Hector, my little Cookies and Cream, says hello. Why do I have a Coleman sleeping bag on the couch? Who knows?
Wednesday, December 28, 2011
Hector, my little Cookies and Cream, says hello. Why do I have a Coleman sleeping bag on the couch? Who knows?
Thursday, December 22, 2011
I am resisting the many urges to begin a Christmas sampler. I have stacks of Christmas designs, mostly Blackbird Designs, that I would love to begin. But I am anxious to finish something sometime soon. At any rate, the reds and greens of Ms. Rambo are satisfying to stitch this time of year.
Goals are my downfall, but I keep toying with the idea of stitching Christmas designs all through 2012. That should last until about January 2.... :P
Tuesday, December 20, 2011
Trying to organize some of the many thoughts, memories, and stories going through my mind...
My grandmother: sitting on an enormous pile of stuffed animals in Nutmeg's closet while having a tea party.
My grandmother: opening a telegram during WWII wondering whether it was her husband or one of her 5 brothers.
My grandmother: always arriving with gifts such as fake vomit, fake doggie-do, or the old "fly in the ice-cube."
My grandmother: mourning the death of her little daughter on a Christmas morning.
My grandmother: going trick-or-treating with her grandchildren - wearing a costume and mask.
My grandmother: waiting to hear from her sons in two different wars.
My grandmother: laughing so hard she couldn't speak, tears coming from her eyes.
My grandmother: sitting in a wheelchair, unable to make herself understood, trying to tell us with her eyes.
My grandmother: being slapped full in the face by my dad's pet monkey. she could never tell the story because she would start laughing too hard.
My grandmother: wiping off her lipstick on the way to visit her mother and telling her children not mention going to the movies.
My grandmother: rustling plants in the mountains with my grandfather.
My grandmother: mixing up dressing in a large dishpan. she always made with onions and without.
My grandmother: always having something good under that metal cake holder. we laughed when she used such a large knife to cut the cake.
My grandmother: always filling an old pie plate with scraps for various dogs, cats, and birds.
My grandmother: always rooting a bit of this or that in a pot of soil or a jelly jar of water.
Posted by the striped rose at 1:09 PM
Please say a prayer for my grandmother Christine.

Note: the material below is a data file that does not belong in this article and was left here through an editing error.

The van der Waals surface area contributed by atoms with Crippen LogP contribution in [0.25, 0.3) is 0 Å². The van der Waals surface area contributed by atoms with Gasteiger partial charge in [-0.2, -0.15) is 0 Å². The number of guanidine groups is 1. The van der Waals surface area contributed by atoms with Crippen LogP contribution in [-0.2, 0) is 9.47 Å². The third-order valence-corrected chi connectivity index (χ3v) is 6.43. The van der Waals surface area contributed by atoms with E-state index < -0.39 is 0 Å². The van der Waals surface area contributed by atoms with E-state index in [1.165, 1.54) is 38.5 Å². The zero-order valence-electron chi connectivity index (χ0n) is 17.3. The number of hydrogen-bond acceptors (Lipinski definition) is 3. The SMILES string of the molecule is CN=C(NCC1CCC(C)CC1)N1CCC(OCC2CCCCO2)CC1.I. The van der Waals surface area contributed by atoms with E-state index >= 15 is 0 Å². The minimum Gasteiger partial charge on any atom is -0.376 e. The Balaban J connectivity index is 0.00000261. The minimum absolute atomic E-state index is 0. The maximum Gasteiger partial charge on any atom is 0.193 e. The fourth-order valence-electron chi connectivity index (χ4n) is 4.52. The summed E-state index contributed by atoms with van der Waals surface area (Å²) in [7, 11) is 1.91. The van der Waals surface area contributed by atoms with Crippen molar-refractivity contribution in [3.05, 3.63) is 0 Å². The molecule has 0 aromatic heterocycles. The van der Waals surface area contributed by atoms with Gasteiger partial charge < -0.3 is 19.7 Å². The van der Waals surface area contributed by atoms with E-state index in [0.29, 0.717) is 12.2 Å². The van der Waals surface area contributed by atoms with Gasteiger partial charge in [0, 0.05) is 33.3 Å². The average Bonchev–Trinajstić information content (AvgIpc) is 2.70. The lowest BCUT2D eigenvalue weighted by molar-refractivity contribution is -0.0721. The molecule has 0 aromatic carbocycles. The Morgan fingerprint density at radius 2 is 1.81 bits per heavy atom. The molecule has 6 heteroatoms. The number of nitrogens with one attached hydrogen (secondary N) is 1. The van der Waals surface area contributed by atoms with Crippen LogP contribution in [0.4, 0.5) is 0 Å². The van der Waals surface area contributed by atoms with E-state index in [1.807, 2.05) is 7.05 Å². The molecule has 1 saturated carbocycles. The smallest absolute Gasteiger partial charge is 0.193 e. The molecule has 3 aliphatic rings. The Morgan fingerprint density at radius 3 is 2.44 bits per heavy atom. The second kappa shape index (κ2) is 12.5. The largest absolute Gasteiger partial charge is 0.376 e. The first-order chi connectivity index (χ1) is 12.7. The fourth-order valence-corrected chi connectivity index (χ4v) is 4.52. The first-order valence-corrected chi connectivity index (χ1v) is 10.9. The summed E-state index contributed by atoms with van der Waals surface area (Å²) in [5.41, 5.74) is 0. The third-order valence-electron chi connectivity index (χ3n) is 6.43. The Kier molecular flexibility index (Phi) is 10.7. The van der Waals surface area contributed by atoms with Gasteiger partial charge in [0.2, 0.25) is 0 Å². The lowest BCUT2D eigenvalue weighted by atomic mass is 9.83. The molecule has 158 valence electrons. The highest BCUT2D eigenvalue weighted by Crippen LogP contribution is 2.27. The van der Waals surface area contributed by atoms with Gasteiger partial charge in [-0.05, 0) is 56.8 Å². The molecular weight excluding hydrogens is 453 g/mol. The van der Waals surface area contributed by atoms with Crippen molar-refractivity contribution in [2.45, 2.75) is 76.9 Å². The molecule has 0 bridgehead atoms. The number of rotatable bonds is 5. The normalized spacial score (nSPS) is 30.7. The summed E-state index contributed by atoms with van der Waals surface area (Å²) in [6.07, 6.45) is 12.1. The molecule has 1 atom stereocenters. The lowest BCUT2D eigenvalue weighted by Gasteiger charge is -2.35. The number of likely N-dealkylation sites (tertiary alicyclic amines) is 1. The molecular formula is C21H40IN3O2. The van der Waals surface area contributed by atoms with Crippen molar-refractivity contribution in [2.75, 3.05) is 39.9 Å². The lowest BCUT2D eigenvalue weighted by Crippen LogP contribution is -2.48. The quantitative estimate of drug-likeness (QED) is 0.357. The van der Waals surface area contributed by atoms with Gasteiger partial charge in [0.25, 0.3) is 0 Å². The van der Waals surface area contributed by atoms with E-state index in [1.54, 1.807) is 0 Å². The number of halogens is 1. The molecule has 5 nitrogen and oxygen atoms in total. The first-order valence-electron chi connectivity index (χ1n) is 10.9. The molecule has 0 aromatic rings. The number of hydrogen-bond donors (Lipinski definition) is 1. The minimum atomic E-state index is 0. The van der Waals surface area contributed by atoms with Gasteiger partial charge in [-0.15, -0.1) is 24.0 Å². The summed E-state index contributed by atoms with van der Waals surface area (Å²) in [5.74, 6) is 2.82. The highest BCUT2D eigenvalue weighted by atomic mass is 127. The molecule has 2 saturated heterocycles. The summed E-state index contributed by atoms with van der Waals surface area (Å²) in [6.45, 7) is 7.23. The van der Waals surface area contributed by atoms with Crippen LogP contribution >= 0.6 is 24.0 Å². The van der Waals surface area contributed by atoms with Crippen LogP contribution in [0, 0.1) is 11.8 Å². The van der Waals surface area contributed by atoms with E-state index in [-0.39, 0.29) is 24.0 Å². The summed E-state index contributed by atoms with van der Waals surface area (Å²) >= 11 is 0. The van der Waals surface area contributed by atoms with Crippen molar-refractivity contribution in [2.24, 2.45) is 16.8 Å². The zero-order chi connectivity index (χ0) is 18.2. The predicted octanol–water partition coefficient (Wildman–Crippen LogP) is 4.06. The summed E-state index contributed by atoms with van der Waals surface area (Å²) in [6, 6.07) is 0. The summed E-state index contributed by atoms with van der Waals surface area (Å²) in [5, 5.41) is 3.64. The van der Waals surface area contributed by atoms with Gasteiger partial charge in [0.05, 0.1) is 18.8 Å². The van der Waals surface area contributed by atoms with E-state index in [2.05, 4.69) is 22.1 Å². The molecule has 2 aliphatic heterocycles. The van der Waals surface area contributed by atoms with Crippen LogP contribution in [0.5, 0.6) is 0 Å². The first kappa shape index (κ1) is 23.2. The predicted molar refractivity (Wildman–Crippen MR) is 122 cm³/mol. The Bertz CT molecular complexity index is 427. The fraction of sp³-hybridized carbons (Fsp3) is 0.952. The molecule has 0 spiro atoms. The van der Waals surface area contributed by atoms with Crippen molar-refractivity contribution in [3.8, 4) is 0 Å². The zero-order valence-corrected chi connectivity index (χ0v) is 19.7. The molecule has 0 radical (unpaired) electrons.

"Acknowledge, O Lord, thy creature not made by strange gods, but by thee, the only living and true God: for there is no other God beside thee, and none that doeth according to thy works. Make glad the soul of this person, O Lord, with thy presence, and remember not her old sins and excesses which wrath or heat of evil desire may have aroused. May the heavens be opened to her. May the angels rejoice with her. Into thy kingdom, O Lord, receive thy servant. May St. Michael, the Archangel of God, prince of the heavenly hosts, receive her. May the holy Angels of God come forth to meet her, and conduct her to the city of the heavenly Jerusalem. May the blessed Peter the Apostle, to whom were given the keys to the kingdom of heaven, receive her. May St. Paul the Apostle, who was counted worthy to be a chosen vessel, assist her. May St. John, the chosen Apostle of God, to whom were revealed the secrets of heaven, intercede for her. May all the holy Apostles, to whom the Lord gave the power of binding and losing, pray for her, May all the saints and elect of God, who, in this world, suffered torments in the name of Christ, intercede for her, that loosed from the bonds of the flesh, she may attain unto the glory of the heavenly kingdom, through the grace of our Lord Jesus Christ. Amen."
Sunday, December 11, 2011
I feel a bit sheepish - ha ha- about this post. I started a new blog( 5 minutes ago), The Sampler Menagerie. It is nothing fancy (boy, is it ever nothing fancy!), but I hope with your help it will be an interesting place to visit with a cup of tea. My vision is a blog dedicated to the charming and odd, beautiful and downright weird animals that appear on samplers. By samplers, I mean reproductions and those done in an old-fashioned style. My definition is fairly flexible: the piece need not have an alphabet or a pansy band. I am just trying to avoid photograph-like reproductions of a current pet. Will you join me? Will you help me grow this tiny half-baked idea? Let me know in a comment, and I will send you an invitation. Then search your stitching, and take CLOSE-UP photos of the animals that captured your heart with their breathtaking elegance or their homeliness only a mother could love! More information on posting can be found here
I hope to meet you there! :)
Posted by the striped rose at 11:00 PM
Monday, December 5, 2011
Thursday, December 1, 2011
Homeschool is usually a bit rough around here after more than two days off. This week, however, Nutmeg let it slip that she had missed school! Can it be? Is she learning to love learning in spite of me? Nutmeg has an early morning violin lesson at a nearby college. Sometimes Louisiana Man is able to take her, and on those occasions, Nutmeg and her daddy go have a cup of coffee ( I think Nutmeg has a hot chocolate or chai) and read for a few minutes before he goes to work. Nutmeg mentioned she realized she missed school while watching the college students writing in notebooks. I hope that is the only habit she picks up from them! ;)
Artist and Composer Studies